Housing is all of the above – and more.

So how’s this for a modest proposal?

I’d like to propose something like a free-trade zone, a place where shelter, some materials and maybe a bit of guidance is available, without the usual restrictions, zoning rules or guidelines, where people could literally build what they want and need.

Zoning, after all, almost always enshrines whatever land use happens to be the first in a specific location. And, in theory at least, encodes in the law “reasonable neighborly agreements as to the use of land.”

What that generally means in practice is that virtually every neighborhood is inherently unplanned – but also inflexible for any future needs or contingencies.

It would be easy to make the argument that, in the current housing market, zoning is to blame for high housing costs in coastal cities as it restricts certain projects – and entirely eliminates others – like the old style boarding house.

Habitat for Humanity, Second Use and other housing/construction agencies and businesses could contribute training and materials. Classes could be held on-site.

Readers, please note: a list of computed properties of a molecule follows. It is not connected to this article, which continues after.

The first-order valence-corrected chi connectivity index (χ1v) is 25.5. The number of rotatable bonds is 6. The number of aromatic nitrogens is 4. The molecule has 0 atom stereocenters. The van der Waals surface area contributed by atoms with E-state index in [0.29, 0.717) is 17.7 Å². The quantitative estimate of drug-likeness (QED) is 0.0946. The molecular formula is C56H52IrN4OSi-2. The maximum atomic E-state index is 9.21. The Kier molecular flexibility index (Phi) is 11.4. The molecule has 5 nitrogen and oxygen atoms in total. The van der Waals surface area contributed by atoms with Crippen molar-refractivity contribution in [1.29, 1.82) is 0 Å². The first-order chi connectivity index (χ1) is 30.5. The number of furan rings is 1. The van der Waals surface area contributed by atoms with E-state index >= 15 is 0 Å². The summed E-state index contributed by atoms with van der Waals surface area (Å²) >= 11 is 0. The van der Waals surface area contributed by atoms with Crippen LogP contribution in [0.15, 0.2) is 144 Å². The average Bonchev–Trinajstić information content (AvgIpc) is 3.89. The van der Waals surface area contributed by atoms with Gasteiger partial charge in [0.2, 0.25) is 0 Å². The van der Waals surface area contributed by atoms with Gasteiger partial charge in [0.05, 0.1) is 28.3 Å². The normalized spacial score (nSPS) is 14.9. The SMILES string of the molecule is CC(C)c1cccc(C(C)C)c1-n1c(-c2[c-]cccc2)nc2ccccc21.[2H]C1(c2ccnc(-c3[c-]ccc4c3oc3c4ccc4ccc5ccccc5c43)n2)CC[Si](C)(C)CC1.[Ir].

Tacoma-Pierce County has many vacant/unused lots and many buildings that could use some focused care and specialized restoration.

How about a housing program, similar to the various business incubator programs, where the basics, like utilities and security are provided, but besides that, residents can construct whatever version of home their resourcefulness, diligence and serendipity will provide them?

These could be model communities of self-built homes.

We’ve all heard of tiny-home communities. These would be similar, but built by those who live in them.

Pride of accomplishment and pride of ownership are powerful forces. In fact you could say that they are what make any community desirable.

A neighborhood of owner-built homes would have a very different character than a contractor-built cluster of “spec” homes.

In fact, at their best, a neighborhood of these non-standard, improvised, owner-built homes could be an attraction for those who appreciate art, architecture and affordable housing solutions.

In our community we have an abundance of resources, a large skill base and more available land than most communities.

We also have one more thing most cities don’t have – a strong desire to NOT look like every other city.

This “modest proposal” would ensure that.